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agriculturalist and secessionist
Edmund Ruffin was born at Evergreen Plantation in Prince George County, Virginia, on January 5, 1794. His mother, Jane Lucas Ruffin, died while he was an infant, and his father, George Ruffin, died in 1810. He spent about a year at the College of William and Mary, but was dismissed for failure to keep up with his scholastic work. In 1813, he married Susan Hutchings Travis, with whom he moved to a farm inherited from his grandfather, at Coggin's Point, along the James River in Prince George County. The couple had eleven children before Susan Ruffin died in 1846.
When Ruffin moved onto his farm he saw that the land was far less productive than it had once been. Like most other Tidewater families, the Ruffins had dedicated almost all of their farm land to tobacco, and Edmund suspected that that reliance on a single crop was what had caused the decline in productivity. Following the lead of Sir Humphry Davy's studies of agricultural chemistry, Ruffin experimented with the use of marl, an earthy deposit consisting of clay and calcium carbonate, to counter the depletion of lime. He also introduced crop rotation and fertilization. His experiments met with success, and in 1818 he presented a paper in which he explained how applications of marl reduced soil acidity. He expanded the paper into an article for American Farmer in 1821, and further expanded it into a book, An Essay on Calcarwous Manures, in 1832. Each of those publications were well received, especially since he was able to prove how yields of corn and wheat on lands fertilized, plowed, planted, rotated, and drained according to his instructions were dramatically improved.
Throughout the 1820's, 1830's, and 1840's, Ruffin wrote numerous articles and pamphlets and gave many speeches on the benefits of scientific agriculture in the South. From 1833 to 1842, Ruffin he Farmers' Register, a journal devoted to agricultural improvement. He served as Agricultural Surveyor for South Carolina in 1843, and became president of the Virginia State Agricultural Society in 1852.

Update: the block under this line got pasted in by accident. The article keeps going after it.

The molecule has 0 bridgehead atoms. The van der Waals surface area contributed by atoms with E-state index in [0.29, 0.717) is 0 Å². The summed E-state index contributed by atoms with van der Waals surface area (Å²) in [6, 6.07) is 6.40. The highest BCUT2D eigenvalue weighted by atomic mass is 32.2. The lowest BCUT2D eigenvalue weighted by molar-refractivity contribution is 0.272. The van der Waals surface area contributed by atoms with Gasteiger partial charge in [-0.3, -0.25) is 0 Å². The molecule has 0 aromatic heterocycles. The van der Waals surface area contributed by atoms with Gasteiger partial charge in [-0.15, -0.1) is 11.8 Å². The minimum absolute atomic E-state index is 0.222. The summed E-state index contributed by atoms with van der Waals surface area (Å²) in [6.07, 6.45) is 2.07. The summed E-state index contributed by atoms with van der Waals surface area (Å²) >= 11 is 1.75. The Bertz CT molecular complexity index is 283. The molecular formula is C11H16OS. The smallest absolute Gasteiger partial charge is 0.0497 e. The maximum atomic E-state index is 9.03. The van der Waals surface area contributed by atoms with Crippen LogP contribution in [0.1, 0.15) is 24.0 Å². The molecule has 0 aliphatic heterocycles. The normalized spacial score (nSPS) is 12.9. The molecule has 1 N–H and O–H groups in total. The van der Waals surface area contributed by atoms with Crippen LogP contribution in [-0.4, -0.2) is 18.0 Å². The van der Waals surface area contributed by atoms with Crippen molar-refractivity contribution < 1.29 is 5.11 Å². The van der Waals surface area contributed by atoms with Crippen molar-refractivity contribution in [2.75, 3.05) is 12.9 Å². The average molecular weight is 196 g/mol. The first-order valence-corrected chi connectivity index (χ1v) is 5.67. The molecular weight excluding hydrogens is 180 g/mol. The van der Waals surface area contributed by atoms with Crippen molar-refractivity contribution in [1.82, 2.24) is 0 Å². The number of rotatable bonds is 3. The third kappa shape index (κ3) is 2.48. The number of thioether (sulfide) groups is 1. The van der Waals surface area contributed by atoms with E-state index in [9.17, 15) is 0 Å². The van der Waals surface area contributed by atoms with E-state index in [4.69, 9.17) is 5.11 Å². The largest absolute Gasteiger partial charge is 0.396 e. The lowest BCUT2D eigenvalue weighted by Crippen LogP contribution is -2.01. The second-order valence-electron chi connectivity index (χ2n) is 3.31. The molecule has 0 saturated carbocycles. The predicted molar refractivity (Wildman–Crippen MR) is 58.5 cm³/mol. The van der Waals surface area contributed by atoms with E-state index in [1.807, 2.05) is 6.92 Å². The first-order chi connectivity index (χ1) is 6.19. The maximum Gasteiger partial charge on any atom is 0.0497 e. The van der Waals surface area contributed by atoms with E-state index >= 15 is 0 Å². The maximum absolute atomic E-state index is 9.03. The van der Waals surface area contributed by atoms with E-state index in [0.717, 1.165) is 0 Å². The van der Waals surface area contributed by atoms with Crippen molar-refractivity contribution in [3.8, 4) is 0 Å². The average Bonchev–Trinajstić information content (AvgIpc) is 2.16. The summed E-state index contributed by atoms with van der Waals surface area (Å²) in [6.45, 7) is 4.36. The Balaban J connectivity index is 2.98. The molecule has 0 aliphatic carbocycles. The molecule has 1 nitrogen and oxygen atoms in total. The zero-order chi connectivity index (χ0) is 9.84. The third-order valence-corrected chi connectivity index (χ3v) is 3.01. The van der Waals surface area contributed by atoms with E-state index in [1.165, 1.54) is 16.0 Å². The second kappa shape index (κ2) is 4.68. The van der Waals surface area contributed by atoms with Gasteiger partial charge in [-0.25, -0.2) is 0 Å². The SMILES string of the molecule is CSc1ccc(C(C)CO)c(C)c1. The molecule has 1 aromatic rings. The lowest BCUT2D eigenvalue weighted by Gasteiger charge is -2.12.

In 1844, Ruffin moved moved from Coggin's Point to Marlbourne, a plantation in Hanover County, where he continued to demonstrate his agricultural expertise.
Ruffin was elected to the Virginia Senate in 1923, but resigned after serving three years of his four-year term. Although he proved to be unsuited for political office, he would come to be one of the foremost champions of states' rights, the defense of slavery, and secession.Like most prominent Virginian planters, Ruffin once held relatively moderate views. By the 1850's, however, he had come to embody Southern planters' investment in, and dependence on, slavery (his family owned more than 200 slaves). Convinced that the only way the South could protect its interests was through secession, he distributed his land to his children, freeing him from day-to-day property management, and focused on furthering the cause of Southern nationhood. In 1852, he published The Influence of Slavery; or, Its Absence, on Manners, Morals, and Intellect, followed by The Political Economy of Slavery, in 1857. In 1860, he published Anticipations of the Future, in which he predicted a Civil War won by a happy and prosperous independent South.John Brown's failed attempt at instigating a slave rebellion at Harpers Ferry, Virginia, in October 1859, so incensed Ruffin that he vowed to witness Brown's execution. Upon learning that only military personnel would be allowed to witness Brown's hanging, he appealed to the superintendent of the Virginia Military Institute, who made a place for him among the cadets. By his own admission, the 65-year-old Ruffin looked "somewhat comical" among the "company of boyish soldiers," but he was more than happy to watch Brown die. He was also able to obtain several several of the pikes that Brown and his men had carried, and sent them to Southern governors as a visceral reminder of the purported intent of Northern abolitionists.In 1860, Ruffin visited South Carolina, Georgia, and North Carolina to speak on behalf of secession. In May and June of that year he lobbied his Democratic Party colleagues at their national conventions in Charleston, South Carolina, and Baltimore, Maryland, on behalf of proslavery positions; they were generally unsuccessful. The election of Abraham Lincoln as President actually pleased Ruffin and his colleagues, as it hastened the secession they sought. Ruffin was in both Florida and South Carolina when those states seceded.Present when the first shots of the Civil War were fired at Fort Sumter, Ruffin initially continued to rally the South by traveling to battle sites, but soon felt compelled to remain behind due to declining health. He spent most of the war living at Beechwood, the Prince George County home of his son, Edmund Jr., as well as at Marlbourne, his Hanover County plantation, and at Redmoor in Amelia County. By the time General Robert E. Lee was forced to surrender, on April 9, 1865, Ruffin's properties had been overrun by Union troops, his finances were floundering, and his health was failing. He committed suicide on June 17, 1865, and was buried at Melbourne.
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This page was last updated on June 16, 2018.